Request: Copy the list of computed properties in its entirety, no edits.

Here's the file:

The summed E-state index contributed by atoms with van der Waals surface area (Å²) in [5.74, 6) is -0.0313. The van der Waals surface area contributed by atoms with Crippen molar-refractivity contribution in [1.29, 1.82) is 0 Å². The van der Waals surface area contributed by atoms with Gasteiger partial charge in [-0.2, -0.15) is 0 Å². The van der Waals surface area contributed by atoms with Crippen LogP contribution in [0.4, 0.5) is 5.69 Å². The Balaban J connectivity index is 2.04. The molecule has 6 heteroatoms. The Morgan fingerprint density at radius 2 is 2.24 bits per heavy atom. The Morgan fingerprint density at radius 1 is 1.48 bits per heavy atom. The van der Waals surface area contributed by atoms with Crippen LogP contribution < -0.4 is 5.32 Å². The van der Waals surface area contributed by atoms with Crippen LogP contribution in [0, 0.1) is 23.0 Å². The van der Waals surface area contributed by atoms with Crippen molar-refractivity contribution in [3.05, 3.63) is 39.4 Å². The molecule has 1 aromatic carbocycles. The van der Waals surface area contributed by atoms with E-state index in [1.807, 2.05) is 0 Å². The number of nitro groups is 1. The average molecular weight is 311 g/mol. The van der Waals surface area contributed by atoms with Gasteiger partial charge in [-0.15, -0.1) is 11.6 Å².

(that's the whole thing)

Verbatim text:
The summed E-state index contributed by atoms with van der Waals surface area (Å²) in [5.74, 6) is -0.0313. The van der Waals surface area contributed by atoms with Crippen molar-refractivity contribution in [1.29, 1.82) is 0 Å². The van der Waals surface area contributed by atoms with Gasteiger partial charge in [-0.2, -0.15) is 0 Å². The van der Waals surface area contributed by atoms with Crippen LogP contribution in [0.4, 0.5) is 5.69 Å². The Balaban J connectivity index is 2.04. The molecule has 6 heteroatoms. The Morgan fingerprint density at radius 2 is 2.24 bits per heavy atom. The Morgan fingerprint density at radius 1 is 1.48 bits per heavy atom. The van der Waals surface area contributed by atoms with Crippen LogP contribution < -0.4 is 5.32 Å². The van der Waals surface area contributed by atoms with Crippen LogP contribution in [0, 0.1) is 23.0 Å². The van der Waals surface area contributed by atoms with Crippen molar-refractivity contribution in [3.05, 3.63) is 39.4 Å². The molecule has 1 aromatic carbocycles. The van der Waals surface area contributed by atoms with E-state index in [1.807, 2.05) is 0 Å². The number of nitro groups is 1. The average molecular weight is 311 g/mol. The van der Waals surface area contributed by atoms with Gasteiger partial charge in [-0.15, -0.1) is 11.6 Å².